Switching to these nuts, which are screwed in with an allan wrench posed another problem. The threads started a 1/4" up the nut, meaning my 1" bolts were now too short to overcome the 1/4" foam and the 1/4" gap. Luckily, my local hardware store carried 1 1/4" button head bolts that fit the bill perfectly. They do stick up a little bit into the foam, but I spaced them in such a way that they should never be directly in the elbow space of the players. Any way you cut it, I wasn't pulling that vinyl off to fix the problem, so the other players can deal with it!

The chip tray was a no brainer once I picked the vinyl. It's a big upgrade over the black plastic one the came with the table, but it looks so sharp once it's set in place. The larger size will allow me to carry enough buy ins for a full game as well as all the chips I'll need to color up as the game goes along, so I shouldn't need to get up every time we need another buy in. It does add a lot of weight to the table, so I'm glad I added the supports to the surround of the cut out. I also folded the foam and fabric over the side to aid the fit of the tray and to keep it from rattling around if the table gets bumped.

The drop boxes both work flawlessly and are a fun touch to a professional look that our game certainly hasn't earned. I had a hard time finding the correct way to cut the slot through the fabric and foam, so this is one of the things I'd possibly want to do over, depending on what was involved. For now I'm pumped they're centered and easily accent the paddles, and more importantly, the cash. All said, the paddles are meant to stay in the slot during play, so the craftsmanship (or lack of) will only be seen for a couple brief seconds.

One of the major design additions to the tables are the kickstands. They allow the table bumper to sit off the ground when stored so the foam doesn't permanently compress and the vinyl doesn't scuff or tear during moving and storage (The old vinyl was about as ratty as could be without falling off in some spots.) They're as simple as can be, a 1/2" strip of plywood that rotates around a 3/4" post screw. I had to counter sink one end of the post screw (Forsner bits rule!) because it was in the playing field and I had to lay the foam over top. I also used an epoxy to hold those steady under the surface and hopefully keep them from ever pressing up into the foam above.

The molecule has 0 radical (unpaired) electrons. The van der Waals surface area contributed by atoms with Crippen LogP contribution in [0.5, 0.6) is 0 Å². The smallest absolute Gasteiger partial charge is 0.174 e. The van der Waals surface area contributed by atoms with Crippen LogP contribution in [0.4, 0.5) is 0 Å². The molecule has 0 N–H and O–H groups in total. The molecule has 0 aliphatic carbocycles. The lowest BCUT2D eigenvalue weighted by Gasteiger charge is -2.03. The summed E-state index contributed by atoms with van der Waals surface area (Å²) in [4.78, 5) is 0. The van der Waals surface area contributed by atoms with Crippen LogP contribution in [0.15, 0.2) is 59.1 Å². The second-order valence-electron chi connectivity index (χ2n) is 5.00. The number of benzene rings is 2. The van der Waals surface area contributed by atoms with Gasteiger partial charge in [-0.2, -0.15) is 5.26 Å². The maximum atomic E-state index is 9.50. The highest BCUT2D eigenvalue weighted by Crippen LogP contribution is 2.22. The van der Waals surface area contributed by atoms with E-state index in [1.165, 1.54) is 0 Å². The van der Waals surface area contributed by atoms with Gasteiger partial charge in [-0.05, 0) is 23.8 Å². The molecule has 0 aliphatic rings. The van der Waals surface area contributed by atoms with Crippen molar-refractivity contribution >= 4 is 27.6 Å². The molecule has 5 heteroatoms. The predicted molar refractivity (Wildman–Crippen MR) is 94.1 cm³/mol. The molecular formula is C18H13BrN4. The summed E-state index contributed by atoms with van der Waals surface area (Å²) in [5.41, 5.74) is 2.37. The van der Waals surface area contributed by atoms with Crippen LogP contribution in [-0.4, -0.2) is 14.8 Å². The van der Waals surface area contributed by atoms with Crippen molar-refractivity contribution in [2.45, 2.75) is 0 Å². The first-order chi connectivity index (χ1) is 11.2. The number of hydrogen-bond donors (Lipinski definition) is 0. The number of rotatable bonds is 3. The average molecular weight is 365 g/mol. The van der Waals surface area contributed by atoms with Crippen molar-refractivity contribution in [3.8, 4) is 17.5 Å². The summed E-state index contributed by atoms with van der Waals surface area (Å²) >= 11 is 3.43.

I tried to set up a second set of kickstands so I could store them standing tall, but they wound up needing to be too long to be stable and I couldn't fold the kickstands underneath the table. Those will need some washers i can slip over the post and then put the screw back on to keep the post from ever breaking loose and pushing back on the foam.

The last step was to replace the crappy plastic table feet with beefy rubber ones to add grip and a touch of cushion. I had been slides the tables around pretty easily while working on them. Now, not so much. The little things do make a big difference. If I had to do it all over again, I would search out some beefier legs for the table. Everything has a little more wiggle than I would like, but I can live with it in the long run.

The color scheme took off when I realized I didn't need to go with a standard black vinyl for the bumper. A search on eBay delivered marine vinyl in a host of colors, including gold carbon fiber. A bold statement to be sure, but I'm a sucker for bold statements! The royal blue speed felt was something I had bought ages ago when I first started the process. I bought (and returned) a couple other options, but I stuck with the royal blue. And after seeing is in the sunlight against the gold, I'm so glad I did. I don't have many blue chips as a part of my current sets, so I shouldn't really leave/lose chips that are supposed to be part of the pot.

And now, for the pr0n!!!!









Thanks for reading through all this and for coming along on the journey!
I am bumping this thread b/c I just found it and think that more people need to see it. Amazing write-up with lots of depth and details. Inspires me to kick-start my own project...